Alignment with skills The most enjoyable jobs fully tap our exiting skill sets and challenge us to grown new ones. Are you a master of the domain you are currently working in or are you on your way? If the answer is yes, you are probably fairly satisfied with the work you do. If the answer is no you, your confidence has likely been battered and you are constantly looking over your shoulder. Now, if you are out of your element a good boss and training can counteract any suffering and help you regain your mojo.

Alignment with reward expectations There are two types of rewards and both are important. Intrinsic rewards are based on the personal fulfillment you get out of a job well done. External rewards include your salary and any other material benefits you receive from your employer. Your reward expectations need to closely match reality for you to be satisfied. If there is a disconnect here for too long, you will grow disenchanted with the work you do or worse. You might not be able to pay your rent or mortgage.

Alignment with boss It’s in vogue right now to suggest that people do not leave their jobs but instead leave their bosses. As you have already read, there are many reasons for leaving a job that have nothing to do with your boss. However, I agree that an unsupportive boss is at the top of the list driving folks to update their resume. I have left bosses who: chased employees around the office, did not allow their staff to speak with other managers, and threatened retribution when someone quit. Does your boss have your best interests in mind?

If you have misalignment in any one of these areas I suggest you admit it to yourself first. Next, have a conversation with your boss or a trusted adviser in the organization who you think can help you.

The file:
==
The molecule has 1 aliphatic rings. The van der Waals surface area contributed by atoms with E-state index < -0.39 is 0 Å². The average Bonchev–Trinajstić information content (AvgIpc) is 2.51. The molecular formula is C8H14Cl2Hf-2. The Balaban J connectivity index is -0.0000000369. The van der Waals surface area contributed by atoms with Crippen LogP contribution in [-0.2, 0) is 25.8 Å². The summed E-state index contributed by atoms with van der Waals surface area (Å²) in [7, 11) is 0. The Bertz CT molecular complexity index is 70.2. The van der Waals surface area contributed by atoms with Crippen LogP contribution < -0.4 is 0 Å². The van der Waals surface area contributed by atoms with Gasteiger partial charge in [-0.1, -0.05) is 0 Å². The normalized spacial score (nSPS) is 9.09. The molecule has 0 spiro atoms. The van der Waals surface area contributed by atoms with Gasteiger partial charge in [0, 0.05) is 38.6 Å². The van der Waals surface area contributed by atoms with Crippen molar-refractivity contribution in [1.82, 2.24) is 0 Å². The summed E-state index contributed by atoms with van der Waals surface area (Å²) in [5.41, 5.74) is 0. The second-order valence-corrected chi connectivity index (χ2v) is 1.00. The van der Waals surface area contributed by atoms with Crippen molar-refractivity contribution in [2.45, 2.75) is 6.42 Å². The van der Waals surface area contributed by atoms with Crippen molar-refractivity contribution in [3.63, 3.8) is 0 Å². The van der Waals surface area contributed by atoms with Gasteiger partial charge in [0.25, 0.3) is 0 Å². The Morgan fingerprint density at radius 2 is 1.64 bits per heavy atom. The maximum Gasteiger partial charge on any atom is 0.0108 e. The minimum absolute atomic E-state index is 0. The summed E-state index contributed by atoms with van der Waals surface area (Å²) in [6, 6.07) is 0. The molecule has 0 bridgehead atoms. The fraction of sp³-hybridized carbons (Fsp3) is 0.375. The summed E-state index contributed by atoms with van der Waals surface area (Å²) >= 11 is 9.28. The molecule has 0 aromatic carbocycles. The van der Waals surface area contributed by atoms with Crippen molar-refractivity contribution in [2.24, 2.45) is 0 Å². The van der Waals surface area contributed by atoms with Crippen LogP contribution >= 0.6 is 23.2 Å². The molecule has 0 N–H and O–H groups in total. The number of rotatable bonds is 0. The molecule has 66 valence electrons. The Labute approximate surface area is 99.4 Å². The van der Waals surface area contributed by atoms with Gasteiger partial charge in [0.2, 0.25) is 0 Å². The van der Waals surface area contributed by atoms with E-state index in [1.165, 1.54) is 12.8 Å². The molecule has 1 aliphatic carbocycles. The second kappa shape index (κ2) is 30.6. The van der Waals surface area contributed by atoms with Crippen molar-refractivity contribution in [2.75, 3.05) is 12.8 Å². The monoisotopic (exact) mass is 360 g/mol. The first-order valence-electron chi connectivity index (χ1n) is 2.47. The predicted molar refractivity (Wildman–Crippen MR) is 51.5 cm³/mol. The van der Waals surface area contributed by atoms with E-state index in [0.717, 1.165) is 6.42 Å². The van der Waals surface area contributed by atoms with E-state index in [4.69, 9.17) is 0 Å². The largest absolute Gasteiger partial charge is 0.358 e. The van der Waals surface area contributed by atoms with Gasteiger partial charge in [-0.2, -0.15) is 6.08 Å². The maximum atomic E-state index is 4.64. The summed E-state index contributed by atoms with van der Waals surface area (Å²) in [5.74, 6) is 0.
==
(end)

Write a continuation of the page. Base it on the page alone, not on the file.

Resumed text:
I want to be clear that you are responsible for trying to overcome the challenge and owe it to yourself and the organization to try and work through it. But, if you can look at yourself in the mirror and are comfortable saying out loud that you tried, you may need to move to plan B. If there really does not appear to be a way out and your misery is increasing, it’s ok to admit defeat and walk away.


Featured on: Your Career

Brian seeks business and wilderness adventure. He has been the founder or early employee of six cloud-based software companies and is the CEO of Aha! — the new way to create brilliant product strategy and visual roadmaps. His last two companies were acquired by Aruba Networks [ARUN] and Citrix [CTXS].


What Your Profile Really Says About You

What does your profile say about you?

If you’re not giving enough thought to your online profiles, you may be sending mixed messages to potential employers. Consider what your profile may be saying:

  • No picture — Not having a photo says, “I am not confident enough to show my face.” If you don’t have a photo you’re proud of, find a friend with a camera and start shooting. Look straight at the camera and smile for the best impression.
  • Logo or something else as picture — Again, I worry about the person’s confidence when there’s a logo or avatar instead of a picture; or I worry that they have no personality.